Virginia Racketeer Influenced and Corrupt Organizations Act (RICO) Attorneys
The terms “racketeering” or “RICO” may conjure up images of large, organized crime cartels. The most common defendant to a civil RICO claim, however, is not an organized crime kingpin but is typically the CEO of a corporation, the controlling shareholder of a closed corporation, the trustee of an estate or trust, or the leader of a politically affiliated group.
The federal Racketeer Influenced and Corrupt Organization Act, otherwise known as RICO, simply refers to the prosecution and defense of individuals who engage in organized crime. While it was originally passed in 1970 in an effort to combat Mafia groups, the law has been expanded to include other behavior associated with a criminal enterprise. The purpose of RICO is not to prohibit conduct which is already illegal. Instead, its purpose is to combat the perceived infiltration of organized crime into legitimate business.
A RICO claim cannot exist in the absence of criminal activity. The statute sets out a list of possible criminal activity to support a RICO claim and refers to that activity as racketeering or a predicate offense. While the RICO Act lists all of the crimes upon which a RICO violation must be predicated, a defendant need not be criminally convicted before a plaintiff can bring a civil RICO action.
The RICO statute provides severe criminal penalties for individuals convicted of various types of criminal conspiracies or organizational activity. In addition to criminal prosecution, however, RICO provides civil claims for private parties who have been victimized by a criminal organization. In civil claims, the burden of proof is less onerous than criminal cases, and a successful civil RICO plaintiff can recover treble damages, or, in other words, three times the amount of money they lost due to the defendant’s actions. This is a huge benefit given to those who have been injured by such activity.
Liability for a civil RICO violation requires that a person be involved in an enterprise that operates through a pattern of racketeering activity. A single criminal act, short-term criminal conduct, or criminal actions that bear no relationship to each other will not give rise to a civil RICO claim.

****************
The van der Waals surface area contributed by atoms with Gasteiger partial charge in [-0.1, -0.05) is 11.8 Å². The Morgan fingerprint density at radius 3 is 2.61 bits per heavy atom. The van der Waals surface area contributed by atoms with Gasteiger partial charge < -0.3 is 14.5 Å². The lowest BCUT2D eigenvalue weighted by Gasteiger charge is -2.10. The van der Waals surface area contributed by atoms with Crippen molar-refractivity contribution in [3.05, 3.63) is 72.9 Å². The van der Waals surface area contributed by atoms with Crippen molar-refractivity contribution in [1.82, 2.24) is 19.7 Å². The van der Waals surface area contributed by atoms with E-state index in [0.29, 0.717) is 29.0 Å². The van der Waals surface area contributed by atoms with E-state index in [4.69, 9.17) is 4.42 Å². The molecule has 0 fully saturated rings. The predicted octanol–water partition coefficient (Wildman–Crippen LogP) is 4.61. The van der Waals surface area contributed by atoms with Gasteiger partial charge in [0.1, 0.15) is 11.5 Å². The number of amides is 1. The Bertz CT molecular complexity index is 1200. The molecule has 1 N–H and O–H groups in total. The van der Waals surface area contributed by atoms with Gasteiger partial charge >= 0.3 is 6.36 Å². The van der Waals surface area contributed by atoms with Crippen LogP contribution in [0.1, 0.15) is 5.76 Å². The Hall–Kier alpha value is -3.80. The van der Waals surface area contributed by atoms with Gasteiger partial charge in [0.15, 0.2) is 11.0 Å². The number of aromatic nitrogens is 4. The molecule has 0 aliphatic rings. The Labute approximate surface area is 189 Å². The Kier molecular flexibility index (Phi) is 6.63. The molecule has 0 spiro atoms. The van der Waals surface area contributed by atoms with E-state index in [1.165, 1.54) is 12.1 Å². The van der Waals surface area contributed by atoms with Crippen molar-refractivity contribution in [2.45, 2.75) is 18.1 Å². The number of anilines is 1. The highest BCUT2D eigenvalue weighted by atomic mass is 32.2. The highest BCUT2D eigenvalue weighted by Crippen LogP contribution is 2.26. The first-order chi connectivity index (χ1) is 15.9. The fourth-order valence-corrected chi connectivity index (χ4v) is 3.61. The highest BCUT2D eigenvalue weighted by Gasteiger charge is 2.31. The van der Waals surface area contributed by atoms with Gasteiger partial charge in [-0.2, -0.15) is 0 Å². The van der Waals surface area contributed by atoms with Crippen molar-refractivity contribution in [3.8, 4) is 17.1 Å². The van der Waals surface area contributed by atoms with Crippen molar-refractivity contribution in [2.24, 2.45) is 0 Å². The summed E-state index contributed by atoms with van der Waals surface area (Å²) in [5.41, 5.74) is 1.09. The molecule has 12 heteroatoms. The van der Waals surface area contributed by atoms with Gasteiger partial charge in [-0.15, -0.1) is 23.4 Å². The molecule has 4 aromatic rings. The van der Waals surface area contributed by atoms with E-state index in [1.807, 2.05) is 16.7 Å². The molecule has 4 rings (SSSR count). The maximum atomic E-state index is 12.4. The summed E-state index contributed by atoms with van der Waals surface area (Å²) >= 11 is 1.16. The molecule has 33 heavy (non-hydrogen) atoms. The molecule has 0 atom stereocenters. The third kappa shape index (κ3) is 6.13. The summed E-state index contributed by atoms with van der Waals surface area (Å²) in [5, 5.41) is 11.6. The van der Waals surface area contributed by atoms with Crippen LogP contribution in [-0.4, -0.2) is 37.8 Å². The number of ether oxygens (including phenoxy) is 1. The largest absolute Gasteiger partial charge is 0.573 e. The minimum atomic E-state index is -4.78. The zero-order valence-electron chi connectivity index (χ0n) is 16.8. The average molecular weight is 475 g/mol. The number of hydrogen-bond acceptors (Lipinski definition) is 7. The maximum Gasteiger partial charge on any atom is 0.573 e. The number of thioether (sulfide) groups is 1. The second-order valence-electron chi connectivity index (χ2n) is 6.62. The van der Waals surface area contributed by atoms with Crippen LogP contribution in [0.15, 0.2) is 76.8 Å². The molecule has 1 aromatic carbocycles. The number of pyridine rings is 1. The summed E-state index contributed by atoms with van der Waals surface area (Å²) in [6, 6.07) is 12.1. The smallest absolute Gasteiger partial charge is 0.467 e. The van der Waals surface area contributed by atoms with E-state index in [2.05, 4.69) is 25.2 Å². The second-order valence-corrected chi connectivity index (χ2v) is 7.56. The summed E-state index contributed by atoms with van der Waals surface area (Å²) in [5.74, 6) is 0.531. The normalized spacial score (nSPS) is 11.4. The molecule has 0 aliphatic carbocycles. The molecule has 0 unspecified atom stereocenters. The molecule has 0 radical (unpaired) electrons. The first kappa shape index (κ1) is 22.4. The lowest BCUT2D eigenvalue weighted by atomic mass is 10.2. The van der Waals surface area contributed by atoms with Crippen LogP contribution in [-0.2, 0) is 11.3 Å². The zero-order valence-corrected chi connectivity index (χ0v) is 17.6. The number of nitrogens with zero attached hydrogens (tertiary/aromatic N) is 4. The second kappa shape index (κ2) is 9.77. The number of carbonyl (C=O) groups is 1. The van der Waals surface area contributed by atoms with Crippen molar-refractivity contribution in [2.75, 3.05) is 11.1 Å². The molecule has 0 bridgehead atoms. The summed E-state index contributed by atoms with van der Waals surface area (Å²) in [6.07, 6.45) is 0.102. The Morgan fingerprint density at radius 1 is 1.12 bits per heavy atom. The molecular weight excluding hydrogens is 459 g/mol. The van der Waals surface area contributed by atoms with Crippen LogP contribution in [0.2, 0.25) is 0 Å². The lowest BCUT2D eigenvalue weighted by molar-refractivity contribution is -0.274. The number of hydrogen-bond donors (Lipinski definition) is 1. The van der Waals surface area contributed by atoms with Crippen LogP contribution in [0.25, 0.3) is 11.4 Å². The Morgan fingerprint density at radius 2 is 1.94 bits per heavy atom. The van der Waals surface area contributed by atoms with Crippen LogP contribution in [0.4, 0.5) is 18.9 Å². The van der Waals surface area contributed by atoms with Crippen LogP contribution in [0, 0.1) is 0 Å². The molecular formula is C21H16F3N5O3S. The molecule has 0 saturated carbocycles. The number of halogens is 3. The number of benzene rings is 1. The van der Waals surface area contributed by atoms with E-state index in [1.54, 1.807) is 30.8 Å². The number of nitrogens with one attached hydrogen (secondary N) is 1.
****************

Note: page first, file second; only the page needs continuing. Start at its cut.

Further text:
The specific elements of a civil RICO claim are: (1) conduct, (2) of an enterprise, (3) through a pattern, (4) of racketeering activity, (5) resulting in injury. Even though these elements sound simple, each one has developed its own nuances, subtleties, exceptions, and exceptions to the exceptions.
Civil RICO cases are often similar to fraud claims where a plaintiff alleges that a business has defrauded them, but the statute can encompass a myriad of other claims. These include
- drug conspiracy and trafficking charges;
- white collar crimes;
- criminal ventures and conspiracies;
- gambling offenses;
- larceny and corruption charges;
- insurance scams by co-conspirators;
- complex financial fraud or bribery schemes;
- weapons trafficking; and
- organized crime offenses.
Civil RICO litigation can be highly technical and complex. Whether you are considering filing a claim against a criminal enterprise or need help defending a case brought against you, the Virginia RICO Attorneys at MartinWren, P.C. can provide insight into the intricate issues involved in racketeering lawsuits. For more information, please contact either John B. Simpson or Robert E. Byrne, Jr. at (434) 817-3100.